Wednesday, July 18, 2012
With aerial spraying set for next week, more precautions need to be taken, DPH says.
After announcing Tuesday that the state will conduct aerial spraying in 11 Massachusetts communities, including Easton, the Department of Public Health is stressing that further precautions to avoid Eastern Equine Encephalitis need to be taken by individuals in the community. “It’s important to note that aerial spraying can only reduce but not eliminate the threat of mosquito-borne illness in the areas that are sprayed,” said DPH Commissioner John Auerbach in a statement. “That’s why it’s so important for individuals in these communities to continue to take personal precautions against mosquito bites – both before and after aerial spraying is conducted.” The announcement of aerial spraying, which is scheduled to take place next Monday, …
Tuesday, July 17, 2012
Aerial Spraying to Commence next Monday.
The state announced Tuesday that aerial spraying will occur in Easton and 10 other towns after more Eastern Equine Encephalitis positive mosquitoes were found on the Easton/Raynham line. The aerial spraying in Easton will begin on Monday, July 23, weather, night time air temperature, and wind speed permitting, Easton Health Agent Mark Taylor said in a statement Tuesday. "The Board of Health advises to curtail all night time activities one hour prior to dusk; the continued use of bug spray and long sleeves shirts and long pants are also recommended," the statement said. "The use of aerial spraying is a good combatant to this issue, however it is by no means a cure for this ongoing issue. Please continue these recommendations even after the …
Thursday, July 12, 2012
After finding EEE in Easton this past week, the State is conducting more tests to determine if aerial spraying is needed.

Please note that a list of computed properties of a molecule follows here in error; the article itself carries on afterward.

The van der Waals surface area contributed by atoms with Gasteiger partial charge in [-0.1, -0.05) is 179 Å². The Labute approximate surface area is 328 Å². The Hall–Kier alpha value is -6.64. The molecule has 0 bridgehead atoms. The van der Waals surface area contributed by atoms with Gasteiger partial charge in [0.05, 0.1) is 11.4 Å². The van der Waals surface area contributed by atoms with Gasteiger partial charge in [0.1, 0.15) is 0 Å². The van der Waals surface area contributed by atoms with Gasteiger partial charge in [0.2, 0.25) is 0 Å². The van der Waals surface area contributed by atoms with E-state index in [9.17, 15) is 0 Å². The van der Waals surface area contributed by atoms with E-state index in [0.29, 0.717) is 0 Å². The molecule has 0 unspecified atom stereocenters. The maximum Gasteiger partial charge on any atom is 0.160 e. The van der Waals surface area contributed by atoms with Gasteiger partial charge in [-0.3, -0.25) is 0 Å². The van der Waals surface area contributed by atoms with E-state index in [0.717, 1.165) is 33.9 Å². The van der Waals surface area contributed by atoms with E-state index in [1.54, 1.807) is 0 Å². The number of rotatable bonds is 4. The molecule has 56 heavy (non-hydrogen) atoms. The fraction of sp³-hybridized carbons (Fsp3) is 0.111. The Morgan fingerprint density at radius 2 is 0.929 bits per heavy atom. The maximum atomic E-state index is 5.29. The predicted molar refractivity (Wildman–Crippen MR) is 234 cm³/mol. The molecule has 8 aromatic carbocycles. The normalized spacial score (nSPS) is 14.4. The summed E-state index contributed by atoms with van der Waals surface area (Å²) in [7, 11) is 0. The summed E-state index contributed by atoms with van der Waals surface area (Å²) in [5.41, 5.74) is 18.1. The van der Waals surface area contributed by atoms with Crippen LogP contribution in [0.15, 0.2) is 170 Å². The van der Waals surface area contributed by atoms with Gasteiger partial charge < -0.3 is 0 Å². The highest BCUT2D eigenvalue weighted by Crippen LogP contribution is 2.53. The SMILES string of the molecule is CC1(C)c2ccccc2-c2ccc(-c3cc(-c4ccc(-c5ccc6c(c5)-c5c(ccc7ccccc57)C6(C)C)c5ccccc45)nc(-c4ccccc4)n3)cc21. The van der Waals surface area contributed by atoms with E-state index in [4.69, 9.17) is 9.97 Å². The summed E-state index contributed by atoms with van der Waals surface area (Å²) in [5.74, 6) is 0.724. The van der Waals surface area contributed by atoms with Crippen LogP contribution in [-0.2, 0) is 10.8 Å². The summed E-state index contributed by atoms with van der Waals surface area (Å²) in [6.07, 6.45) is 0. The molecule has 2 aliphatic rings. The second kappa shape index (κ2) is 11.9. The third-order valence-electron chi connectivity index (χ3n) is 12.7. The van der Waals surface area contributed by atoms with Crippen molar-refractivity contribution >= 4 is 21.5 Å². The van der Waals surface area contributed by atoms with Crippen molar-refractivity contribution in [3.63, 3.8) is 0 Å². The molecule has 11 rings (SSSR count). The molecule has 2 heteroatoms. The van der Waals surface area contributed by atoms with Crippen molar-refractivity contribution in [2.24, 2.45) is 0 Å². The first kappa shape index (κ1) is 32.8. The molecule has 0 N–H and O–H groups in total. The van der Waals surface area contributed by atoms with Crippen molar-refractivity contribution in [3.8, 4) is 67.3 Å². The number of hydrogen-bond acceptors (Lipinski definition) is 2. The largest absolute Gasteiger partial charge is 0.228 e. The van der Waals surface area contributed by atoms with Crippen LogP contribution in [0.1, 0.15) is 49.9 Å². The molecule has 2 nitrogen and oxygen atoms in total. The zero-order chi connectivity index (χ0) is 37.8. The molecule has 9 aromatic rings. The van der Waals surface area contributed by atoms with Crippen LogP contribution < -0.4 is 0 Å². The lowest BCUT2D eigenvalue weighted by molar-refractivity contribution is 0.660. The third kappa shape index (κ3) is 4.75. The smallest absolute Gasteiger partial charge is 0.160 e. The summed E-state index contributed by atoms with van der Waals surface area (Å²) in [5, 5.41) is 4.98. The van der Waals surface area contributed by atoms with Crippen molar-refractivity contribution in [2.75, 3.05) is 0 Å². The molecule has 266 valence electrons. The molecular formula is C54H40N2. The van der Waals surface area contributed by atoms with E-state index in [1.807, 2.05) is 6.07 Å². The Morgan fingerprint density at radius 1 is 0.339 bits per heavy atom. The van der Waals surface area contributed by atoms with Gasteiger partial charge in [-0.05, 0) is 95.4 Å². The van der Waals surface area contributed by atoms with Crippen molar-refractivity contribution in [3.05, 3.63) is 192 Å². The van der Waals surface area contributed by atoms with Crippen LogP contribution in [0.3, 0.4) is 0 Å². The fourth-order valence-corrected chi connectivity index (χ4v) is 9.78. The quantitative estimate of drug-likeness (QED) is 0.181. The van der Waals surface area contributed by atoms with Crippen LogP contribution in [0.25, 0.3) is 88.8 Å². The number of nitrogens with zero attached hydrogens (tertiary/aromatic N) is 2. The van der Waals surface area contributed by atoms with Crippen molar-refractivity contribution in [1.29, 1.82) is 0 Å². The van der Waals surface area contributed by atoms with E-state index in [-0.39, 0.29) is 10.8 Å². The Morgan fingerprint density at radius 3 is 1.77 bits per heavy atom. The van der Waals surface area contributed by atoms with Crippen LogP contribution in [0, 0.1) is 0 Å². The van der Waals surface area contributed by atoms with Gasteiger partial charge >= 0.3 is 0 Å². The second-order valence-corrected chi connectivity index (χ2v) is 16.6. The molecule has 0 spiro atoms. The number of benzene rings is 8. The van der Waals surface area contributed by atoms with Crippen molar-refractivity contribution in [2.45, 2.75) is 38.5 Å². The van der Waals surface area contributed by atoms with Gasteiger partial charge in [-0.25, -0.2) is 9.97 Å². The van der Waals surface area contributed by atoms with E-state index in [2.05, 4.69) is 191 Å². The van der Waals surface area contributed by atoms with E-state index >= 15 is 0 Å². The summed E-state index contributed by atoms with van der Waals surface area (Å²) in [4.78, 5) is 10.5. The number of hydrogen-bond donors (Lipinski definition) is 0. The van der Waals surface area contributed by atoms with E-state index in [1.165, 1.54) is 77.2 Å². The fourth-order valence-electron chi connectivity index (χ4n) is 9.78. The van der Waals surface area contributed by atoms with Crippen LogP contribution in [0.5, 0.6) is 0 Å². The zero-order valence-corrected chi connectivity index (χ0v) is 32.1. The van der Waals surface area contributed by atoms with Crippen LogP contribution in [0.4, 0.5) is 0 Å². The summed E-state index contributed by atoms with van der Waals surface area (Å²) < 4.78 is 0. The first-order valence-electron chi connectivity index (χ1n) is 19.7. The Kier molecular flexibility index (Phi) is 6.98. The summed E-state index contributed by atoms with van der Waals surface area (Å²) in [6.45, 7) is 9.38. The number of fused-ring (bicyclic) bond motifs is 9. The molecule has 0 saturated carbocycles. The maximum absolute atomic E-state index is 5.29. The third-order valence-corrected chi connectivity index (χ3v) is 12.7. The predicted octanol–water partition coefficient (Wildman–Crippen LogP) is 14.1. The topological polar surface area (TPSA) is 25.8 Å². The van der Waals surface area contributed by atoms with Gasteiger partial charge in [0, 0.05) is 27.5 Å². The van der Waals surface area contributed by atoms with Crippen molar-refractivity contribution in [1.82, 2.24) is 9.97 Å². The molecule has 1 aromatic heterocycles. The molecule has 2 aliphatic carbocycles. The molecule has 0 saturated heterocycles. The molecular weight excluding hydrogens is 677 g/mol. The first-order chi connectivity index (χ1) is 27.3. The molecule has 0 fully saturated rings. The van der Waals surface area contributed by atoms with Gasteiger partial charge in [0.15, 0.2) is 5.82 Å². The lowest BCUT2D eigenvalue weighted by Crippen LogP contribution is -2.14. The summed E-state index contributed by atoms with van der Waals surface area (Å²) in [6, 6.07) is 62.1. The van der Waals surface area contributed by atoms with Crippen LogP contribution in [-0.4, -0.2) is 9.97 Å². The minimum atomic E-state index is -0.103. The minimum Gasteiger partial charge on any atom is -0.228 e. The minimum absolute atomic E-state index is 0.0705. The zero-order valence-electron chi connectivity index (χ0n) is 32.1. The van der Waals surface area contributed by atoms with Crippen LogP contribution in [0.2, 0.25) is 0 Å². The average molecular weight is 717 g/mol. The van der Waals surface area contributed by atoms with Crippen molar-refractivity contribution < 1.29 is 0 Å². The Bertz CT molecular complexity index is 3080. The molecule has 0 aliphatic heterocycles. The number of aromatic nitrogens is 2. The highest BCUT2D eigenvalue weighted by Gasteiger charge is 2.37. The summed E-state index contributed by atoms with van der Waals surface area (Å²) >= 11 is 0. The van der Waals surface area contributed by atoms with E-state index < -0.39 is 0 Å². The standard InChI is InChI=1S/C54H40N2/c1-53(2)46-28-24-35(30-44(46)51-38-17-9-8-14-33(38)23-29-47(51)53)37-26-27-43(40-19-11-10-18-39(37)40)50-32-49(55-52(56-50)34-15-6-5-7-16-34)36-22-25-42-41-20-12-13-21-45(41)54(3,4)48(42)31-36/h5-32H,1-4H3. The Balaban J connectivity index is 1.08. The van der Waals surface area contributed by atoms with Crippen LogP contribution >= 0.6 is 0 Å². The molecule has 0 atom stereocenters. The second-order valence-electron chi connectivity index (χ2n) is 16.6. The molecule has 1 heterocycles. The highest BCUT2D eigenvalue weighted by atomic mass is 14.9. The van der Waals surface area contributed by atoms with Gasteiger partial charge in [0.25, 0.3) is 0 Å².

Easton Health Agent Mark Taylor said that extensive ground spraying was being conducted around the Hockomock Swamp Thursday morning by the Bristol County Mosquito Control in hopes to quell Eastern Equine Encephalitis infected mosquitoes. "The parts that they didn't get to this morning, they're going back to tomorrow" Taylor said Thursday. The Massachusetts Department of Health detected EEE in four mosquitoes in Easton last weekend. Two of the mosquitoes were "bird-biting" and two others were "mammal-biting." Because the overall mosquito population is low, there is an even higher infection rate, which is particularly concerning, Taylor said. While ground spraying persists around the swamp, aerial spraying is still up in the air. Taylor …
Wednesday, July 11, 2012
The deadly disease, carried by mosquitoes, was detected in Easton this week
The Massachusetts Department of Public Health announced Wednesday in a statement that Eastern Equine Encephalitis (EEE) has been detected in mosquitoes in Massachusetts for the first time this year. The mosquitoes that tested positive were found here in Easton, raising the area's threat of mosquito-borne illness from “moderate” to “high.” The DPH said two of the four positive mosquitoes were a "mammal-biting" kind of mosquito, which is cause for particular concern. Easton Public Health Agent Kristin Kennedy said residents can visit the Board of Health's website for additional information, and the site will be updated as more information is released. Below is a press release, with tips for staying safe, from the Massachusetts Department …
Thursday, August 11, 2011
Board of Health warns of mosquito hazard.
Thursday, August 11, 2011
A message from the Easton Board of Health: The Massachusetts Department of Public Health (MDPH) announced that EEE virus has been detected in mosquitoes collected from Easton. In 2010, 3,558 mosquito samples were tested for EEE virus, and 65 positive samples were identified in Massachusetts. Easton has had 5 EEE virus positive mosquito samples identified in 2011. EEE is a rare but serious illness spread by the bite of an infected mosquito. While EEE can infect people of all ages, people under 15 years of age or over 50 years of age are at greatest risk for serious illness. By taking a few, common-sense precautions, people can help to protect themselves and their loved ones: Avoid Mosquito Bites Mosquito-Proof Your Home While the Easton …